With respect to unaccepted referrals, the Intake worker may offer community resource information and/or referral information including, but not limited to, information about priority of treatment. Information received in an unaccepted referral will still be documented, and this history can be used to establish a pattern of concern. C. Additional information or allegation: 1. When there is an open CPS case involving children of the same household and/or who have the same parent or guardian, an additional information referral will be added to the open CPS case. a. If the additional information meets the definition for an allegation not previously assigned to the open case, any new allegation(s), victim(s), and/or perpetrator(s) shall be added to the CPS case by the Intake worker. b. If the additional information referral meets the criteria for a Priority 1 or 2 response time: (1) The Intake worker will call the worker assigned to the case. If the assigned worker does not respond, the Intake worker will call the worker’s supervisor. If the worker’s supervisor does not respond, the Intake worker will call the community services manager (CSM). If the CSM does not respond, the Intake worker will call the associate region director. (2) If the call comes in after hours, the Intake worker will call the on-call worker to respond. 2. If the additional information involves victims and/or perpetrators not of the same household, where there is no blood or legal relation to any parties involved with the case, a new CPS case will be opened. D. An “Information Only” contact is a call which does not meet the criteria of an Accepted, Unaccepted, or Additional Information referral. (Practice Guidelines Section 201.4 A, B, and C.) 1. These calls shall be documented by the Intake worker as an Information Only referral in SAFE and shall include the duration of the call. The Information Only referral will be entered into SAFE immediately after the call is completed.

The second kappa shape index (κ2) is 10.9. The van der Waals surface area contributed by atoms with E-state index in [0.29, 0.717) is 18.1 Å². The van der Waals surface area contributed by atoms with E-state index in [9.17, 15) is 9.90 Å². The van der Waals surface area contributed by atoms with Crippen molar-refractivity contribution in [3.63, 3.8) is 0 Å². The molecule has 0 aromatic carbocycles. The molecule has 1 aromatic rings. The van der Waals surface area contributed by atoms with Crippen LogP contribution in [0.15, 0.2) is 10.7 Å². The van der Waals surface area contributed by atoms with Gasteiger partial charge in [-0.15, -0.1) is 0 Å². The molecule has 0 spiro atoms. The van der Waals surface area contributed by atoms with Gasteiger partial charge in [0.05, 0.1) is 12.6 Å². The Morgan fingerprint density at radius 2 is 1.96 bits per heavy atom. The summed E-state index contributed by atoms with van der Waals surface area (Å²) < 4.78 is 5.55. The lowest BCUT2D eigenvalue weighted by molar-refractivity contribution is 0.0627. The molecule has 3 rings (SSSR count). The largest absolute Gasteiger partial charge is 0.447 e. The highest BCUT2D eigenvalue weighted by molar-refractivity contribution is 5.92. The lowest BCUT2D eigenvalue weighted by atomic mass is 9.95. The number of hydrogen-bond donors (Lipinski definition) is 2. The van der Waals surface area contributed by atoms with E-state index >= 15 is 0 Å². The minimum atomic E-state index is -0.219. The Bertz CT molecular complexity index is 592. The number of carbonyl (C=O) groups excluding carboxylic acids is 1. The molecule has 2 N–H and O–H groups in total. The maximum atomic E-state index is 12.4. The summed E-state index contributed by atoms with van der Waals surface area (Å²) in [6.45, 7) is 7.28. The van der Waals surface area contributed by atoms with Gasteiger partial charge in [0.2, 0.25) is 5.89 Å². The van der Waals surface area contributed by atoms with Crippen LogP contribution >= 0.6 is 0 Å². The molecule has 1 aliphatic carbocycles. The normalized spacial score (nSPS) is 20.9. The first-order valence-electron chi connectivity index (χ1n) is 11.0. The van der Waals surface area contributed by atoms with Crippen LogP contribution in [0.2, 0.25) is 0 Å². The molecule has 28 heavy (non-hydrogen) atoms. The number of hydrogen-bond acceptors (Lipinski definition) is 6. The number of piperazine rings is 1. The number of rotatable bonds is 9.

APPENDIX B. – CONTINUED…

E.

Conflict of Interest and Related Parties Investigation cases: 1. A case that involves allegations of child abuse, neglect, or dependency of a child in state custody will be forwarded to the contracted independent CPS agency or individual regardless of whether or not the alleged perpetrator is the out-of-home caregiver (see Practice Guidelines Section 207). 2. Where a Child and Family Services employee, volunteer, or contractor of the Department of Human Services (DHS) has a relationship with the alleged victim, alleged perpetrator, or another person named in the investigation such that there is or might be a conflict of interest, the appearance of a conflict of interest, impropriety, or the appearance of impropriety if CPS or Child and Family Services performed the investigation, shall be forwarded to the Office of Services Review Related Parties Investigators (see Practice Guidelines Section 207). F. Licensed daycare provider: When the allegation involves a licensed daycare provider, the Intake worker shall notify the Department of Health and document the name and phone number of the contact person in the narrative of the CANR. G. The Intake worker will call and email the region director and CC: the associate region director for referrals involving any of the following: 1. Domestic Violence homicide/suicide. 2. Alleged abuse or neglect related child fatality/near fatality. 3. Involves or is likely to involve the media. 4. Any Conflict of Interest or Related Parties investigation involving the associate region director or region director’s region.

201.5 Priority Of The Referral
Major objectives: The priority of the referral shall be based upon the information received at Intake and shall be determined prior to the face-to-face contact with a child. The priority determines the time allotted for Intake to complete the referral process and for the assigned CPS caseworker to make face-to-face contact with the child.

Applicable Law

Administrative Rule R512-200. Child Protective Services, Intake Services.

APPENDIX B. – CONTINUED…